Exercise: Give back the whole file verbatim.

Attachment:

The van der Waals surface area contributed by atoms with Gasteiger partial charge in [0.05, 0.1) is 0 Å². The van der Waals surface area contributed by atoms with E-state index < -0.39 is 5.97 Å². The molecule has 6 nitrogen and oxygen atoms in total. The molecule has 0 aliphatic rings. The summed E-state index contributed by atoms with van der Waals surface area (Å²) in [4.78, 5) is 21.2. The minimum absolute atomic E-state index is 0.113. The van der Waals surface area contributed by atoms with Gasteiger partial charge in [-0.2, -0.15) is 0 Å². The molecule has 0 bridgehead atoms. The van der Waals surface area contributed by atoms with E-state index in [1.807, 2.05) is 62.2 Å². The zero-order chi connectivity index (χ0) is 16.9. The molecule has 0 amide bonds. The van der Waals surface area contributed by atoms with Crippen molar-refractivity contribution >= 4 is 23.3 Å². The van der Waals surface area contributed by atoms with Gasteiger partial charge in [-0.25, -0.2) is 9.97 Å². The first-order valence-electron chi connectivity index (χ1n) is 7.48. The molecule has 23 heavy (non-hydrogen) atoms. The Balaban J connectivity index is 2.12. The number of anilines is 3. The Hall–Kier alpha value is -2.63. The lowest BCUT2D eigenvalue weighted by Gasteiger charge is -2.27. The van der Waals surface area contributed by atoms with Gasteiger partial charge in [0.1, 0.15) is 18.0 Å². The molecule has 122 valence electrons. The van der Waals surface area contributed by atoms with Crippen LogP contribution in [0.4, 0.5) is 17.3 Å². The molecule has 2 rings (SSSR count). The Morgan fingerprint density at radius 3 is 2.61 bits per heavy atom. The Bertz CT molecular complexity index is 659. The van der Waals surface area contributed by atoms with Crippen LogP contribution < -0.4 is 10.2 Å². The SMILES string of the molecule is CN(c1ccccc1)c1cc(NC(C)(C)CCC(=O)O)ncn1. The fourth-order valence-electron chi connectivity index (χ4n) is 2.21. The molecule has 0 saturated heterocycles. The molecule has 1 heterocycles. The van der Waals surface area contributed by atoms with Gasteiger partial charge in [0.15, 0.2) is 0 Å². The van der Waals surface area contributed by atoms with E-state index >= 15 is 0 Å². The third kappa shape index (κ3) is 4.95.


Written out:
The van der Waals surface area contributed by atoms with Gasteiger partial charge in [0.05, 0.1) is 0 Å². The van der Waals surface area contributed by atoms with E-state index < -0.39 is 5.97 Å². The molecule has 6 nitrogen and oxygen atoms in total. The molecule has 0 aliphatic rings. The summed E-state index contributed by atoms with van der Waals surface area (Å²) in [4.78, 5) is 21.2. The minimum absolute atomic E-state index is 0.113. The van der Waals surface area contributed by atoms with Gasteiger partial charge in [-0.2, -0.15) is 0 Å². The molecule has 0 bridgehead atoms. The van der Waals surface area contributed by atoms with E-state index in [1.807, 2.05) is 62.2 Å². The zero-order chi connectivity index (χ0) is 16.9. The molecule has 0 amide bonds. The van der Waals surface area contributed by atoms with Crippen molar-refractivity contribution >= 4 is 23.3 Å². The van der Waals surface area contributed by atoms with Gasteiger partial charge in [-0.25, -0.2) is 9.97 Å². The first-order valence-electron chi connectivity index (χ1n) is 7.48. The molecule has 23 heavy (non-hydrogen) atoms. The Balaban J connectivity index is 2.12. The number of anilines is 3. The Hall–Kier alpha value is -2.63. The lowest BCUT2D eigenvalue weighted by Gasteiger charge is -2.27. The van der Waals surface area contributed by atoms with Gasteiger partial charge in [0.1, 0.15) is 18.0 Å². The molecule has 122 valence electrons. The van der Waals surface area contributed by atoms with Crippen LogP contribution in [0.4, 0.5) is 17.3 Å². The molecule has 2 rings (SSSR count). The Morgan fingerprint density at radius 3 is 2.61 bits per heavy atom. The Bertz CT molecular complexity index is 659. The van der Waals surface area contributed by atoms with Crippen LogP contribution < -0.4 is 10.2 Å². The SMILES string of the molecule is CN(c1ccccc1)c1cc(NC(C)(C)CCC(=O)O)ncn1. The fourth-order valence-electron chi connectivity index (χ4n) is 2.21. The molecule has 0 saturated heterocycles. The molecule has 1 heterocycles. The van der Waals surface area contributed by atoms with Gasteiger partial charge in [0.15, 0.2) is 0 Å². The van der Waals surface area contributed by atoms with E-state index >= 15 is 0 Å². The third kappa shape index (κ3) is 4.95.